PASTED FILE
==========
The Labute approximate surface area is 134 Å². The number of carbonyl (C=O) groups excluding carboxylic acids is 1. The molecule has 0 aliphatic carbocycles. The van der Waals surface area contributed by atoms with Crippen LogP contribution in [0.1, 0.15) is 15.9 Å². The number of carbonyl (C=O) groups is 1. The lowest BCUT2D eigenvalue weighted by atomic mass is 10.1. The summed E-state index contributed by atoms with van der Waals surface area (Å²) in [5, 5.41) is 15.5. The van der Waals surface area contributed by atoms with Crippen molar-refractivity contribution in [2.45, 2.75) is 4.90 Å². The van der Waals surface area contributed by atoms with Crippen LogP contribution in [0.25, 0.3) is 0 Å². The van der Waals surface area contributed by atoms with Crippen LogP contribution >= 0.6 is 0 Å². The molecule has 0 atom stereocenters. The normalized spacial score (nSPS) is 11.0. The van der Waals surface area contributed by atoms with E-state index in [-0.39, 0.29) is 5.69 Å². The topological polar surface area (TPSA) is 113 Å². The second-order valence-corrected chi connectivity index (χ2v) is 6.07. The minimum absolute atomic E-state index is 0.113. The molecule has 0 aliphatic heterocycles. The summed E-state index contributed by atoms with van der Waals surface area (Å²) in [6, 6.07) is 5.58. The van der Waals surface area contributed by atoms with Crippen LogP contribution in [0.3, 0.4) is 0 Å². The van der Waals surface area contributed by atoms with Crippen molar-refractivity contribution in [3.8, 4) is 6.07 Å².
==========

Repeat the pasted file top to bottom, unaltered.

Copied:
The Labute approximate surface area is 134 Å². The number of carbonyl (C=O) groups excluding carboxylic acids is 1. The molecule has 0 aliphatic carbocycles. The van der Waals surface area contributed by atoms with Crippen LogP contribution in [0.1, 0.15) is 15.9 Å². The number of carbonyl (C=O) groups is 1. The lowest BCUT2D eigenvalue weighted by atomic mass is 10.1. The summed E-state index contributed by atoms with van der Waals surface area (Å²) in [5, 5.41) is 15.5. The van der Waals surface area contributed by atoms with Crippen molar-refractivity contribution in [2.45, 2.75) is 4.90 Å². The van der Waals surface area contributed by atoms with Crippen LogP contribution in [0.25, 0.3) is 0 Å². The van der Waals surface area contributed by atoms with Crippen LogP contribution >= 0.6 is 0 Å². The molecule has 0 atom stereocenters. The normalized spacial score (nSPS) is 11.0. The van der Waals surface area contributed by atoms with E-state index in [-0.39, 0.29) is 5.69 Å². The topological polar surface area (TPSA) is 113 Å². The second-order valence-corrected chi connectivity index (χ2v) is 6.07. The minimum absolute atomic E-state index is 0.113. The molecule has 0 aliphatic heterocycles. The summed E-state index contributed by atoms with van der Waals surface area (Å²) in [6, 6.07) is 5.58. The van der Waals surface area contributed by atoms with Crippen LogP contribution in [0.3, 0.4) is 0 Å². The van der Waals surface area contributed by atoms with Crippen molar-refractivity contribution in [3.8, 4) is 6.07 Å².